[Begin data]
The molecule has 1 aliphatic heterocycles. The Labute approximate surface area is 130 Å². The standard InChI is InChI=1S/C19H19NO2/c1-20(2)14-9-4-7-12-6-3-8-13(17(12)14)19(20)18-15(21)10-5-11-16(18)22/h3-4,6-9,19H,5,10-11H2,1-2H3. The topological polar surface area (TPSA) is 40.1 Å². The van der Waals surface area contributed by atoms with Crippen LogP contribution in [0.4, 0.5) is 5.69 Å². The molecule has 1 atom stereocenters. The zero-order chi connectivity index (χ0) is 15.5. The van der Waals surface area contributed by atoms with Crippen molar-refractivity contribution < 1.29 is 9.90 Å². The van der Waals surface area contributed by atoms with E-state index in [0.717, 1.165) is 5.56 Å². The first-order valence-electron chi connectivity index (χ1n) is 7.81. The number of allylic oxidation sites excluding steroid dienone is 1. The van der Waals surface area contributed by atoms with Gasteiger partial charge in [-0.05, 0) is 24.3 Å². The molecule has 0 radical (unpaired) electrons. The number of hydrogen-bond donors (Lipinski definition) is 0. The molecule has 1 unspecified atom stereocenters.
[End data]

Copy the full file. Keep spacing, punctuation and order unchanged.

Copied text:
The molecule has 1 aliphatic heterocycles. The Labute approximate surface area is 130 Å². The standard InChI is InChI=1S/C19H19NO2/c1-20(2)14-9-4-7-12-6-3-8-13(17(12)14)19(20)18-15(21)10-5-11-16(18)22/h3-4,6-9,19H,5,10-11H2,1-2H3. The topological polar surface area (TPSA) is 40.1 Å². The van der Waals surface area contributed by atoms with Crippen LogP contribution in [0.4, 0.5) is 5.69 Å². The molecule has 1 atom stereocenters. The zero-order chi connectivity index (χ0) is 15.5. The van der Waals surface area contributed by atoms with Crippen molar-refractivity contribution < 1.29 is 9.90 Å². The van der Waals surface area contributed by atoms with E-state index in [0.717, 1.165) is 5.56 Å². The first-order valence-electron chi connectivity index (χ1n) is 7.81. The number of allylic oxidation sites excluding steroid dienone is 1. The van der Waals surface area contributed by atoms with Gasteiger partial charge in [-0.05, 0) is 24.3 Å². The molecule has 0 radical (unpaired) electrons. The number of hydrogen-bond donors (Lipinski definition) is 0. The molecule has 1 unspecified atom stereocenters.